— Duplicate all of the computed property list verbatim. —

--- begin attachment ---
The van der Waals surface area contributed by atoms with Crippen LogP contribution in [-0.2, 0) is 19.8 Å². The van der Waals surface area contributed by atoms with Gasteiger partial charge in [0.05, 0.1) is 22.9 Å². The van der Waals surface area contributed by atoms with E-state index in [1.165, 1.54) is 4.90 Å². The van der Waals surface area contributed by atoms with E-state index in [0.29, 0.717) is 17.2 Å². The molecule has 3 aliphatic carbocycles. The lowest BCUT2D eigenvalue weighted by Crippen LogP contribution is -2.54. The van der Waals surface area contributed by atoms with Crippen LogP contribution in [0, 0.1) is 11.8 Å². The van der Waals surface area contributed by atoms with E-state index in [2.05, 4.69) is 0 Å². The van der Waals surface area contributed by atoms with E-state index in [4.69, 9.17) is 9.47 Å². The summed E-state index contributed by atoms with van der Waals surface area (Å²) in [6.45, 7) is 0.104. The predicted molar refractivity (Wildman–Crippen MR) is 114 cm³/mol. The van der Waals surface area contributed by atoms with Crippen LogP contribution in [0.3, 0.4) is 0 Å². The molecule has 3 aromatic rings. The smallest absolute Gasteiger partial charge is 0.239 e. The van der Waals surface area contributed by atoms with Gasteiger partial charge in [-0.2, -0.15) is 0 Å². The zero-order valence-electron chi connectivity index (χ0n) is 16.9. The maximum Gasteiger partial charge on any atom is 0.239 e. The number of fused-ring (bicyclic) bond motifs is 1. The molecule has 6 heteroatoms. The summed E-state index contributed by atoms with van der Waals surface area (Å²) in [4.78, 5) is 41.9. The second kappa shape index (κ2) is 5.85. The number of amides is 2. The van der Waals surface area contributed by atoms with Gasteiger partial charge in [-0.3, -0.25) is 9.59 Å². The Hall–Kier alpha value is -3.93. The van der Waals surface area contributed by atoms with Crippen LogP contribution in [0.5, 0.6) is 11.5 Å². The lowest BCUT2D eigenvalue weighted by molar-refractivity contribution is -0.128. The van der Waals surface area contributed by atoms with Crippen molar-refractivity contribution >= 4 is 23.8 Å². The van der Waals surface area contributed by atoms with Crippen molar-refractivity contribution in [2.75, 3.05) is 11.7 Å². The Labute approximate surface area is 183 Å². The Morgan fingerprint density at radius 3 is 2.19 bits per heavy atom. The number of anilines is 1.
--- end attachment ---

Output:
The van der Waals surface area contributed by atoms with Crippen LogP contribution in [-0.2, 0) is 19.8 Å². The van der Waals surface area contributed by atoms with Gasteiger partial charge in [0.05, 0.1) is 22.9 Å². The van der Waals surface area contributed by atoms with E-state index in [1.165, 1.54) is 4.90 Å². The van der Waals surface area contributed by atoms with E-state index in [0.29, 0.717) is 17.2 Å². The molecule has 3 aliphatic carbocycles. The lowest BCUT2D eigenvalue weighted by Crippen LogP contribution is -2.54. The van der Waals surface area contributed by atoms with Crippen LogP contribution in [0, 0.1) is 11.8 Å². The van der Waals surface area contributed by atoms with E-state index in [2.05, 4.69) is 0 Å². The van der Waals surface area contributed by atoms with E-state index in [4.69, 9.17) is 9.47 Å². The summed E-state index contributed by atoms with van der Waals surface area (Å²) in [6.45, 7) is 0.104. The predicted molar refractivity (Wildman–Crippen MR) is 114 cm³/mol. The van der Waals surface area contributed by atoms with Crippen LogP contribution in [0.3, 0.4) is 0 Å². The molecule has 3 aromatic rings. The smallest absolute Gasteiger partial charge is 0.239 e. The van der Waals surface area contributed by atoms with Gasteiger partial charge in [-0.2, -0.15) is 0 Å². The zero-order valence-electron chi connectivity index (χ0n) is 16.9. The maximum Gasteiger partial charge on any atom is 0.239 e. The number of fused-ring (bicyclic) bond motifs is 1. The molecule has 6 heteroatoms. The summed E-state index contributed by atoms with van der Waals surface area (Å²) in [4.78, 5) is 41.9. The second kappa shape index (κ2) is 5.85. The number of amides is 2. The van der Waals surface area contributed by atoms with Gasteiger partial charge in [-0.3, -0.25) is 9.59 Å². The Hall–Kier alpha value is -3.93. The van der Waals surface area contributed by atoms with Crippen LogP contribution in [0.5, 0.6) is 11.5 Å². The lowest BCUT2D eigenvalue weighted by molar-refractivity contribution is -0.128. The van der Waals surface area contributed by atoms with Crippen molar-refractivity contribution >= 4 is 23.8 Å². The van der Waals surface area contributed by atoms with Crippen molar-refractivity contribution in [2.75, 3.05) is 11.7 Å². The Labute approximate surface area is 183 Å². The Morgan fingerprint density at radius 3 is 2.19 bits per heavy atom. The number of anilines is 1.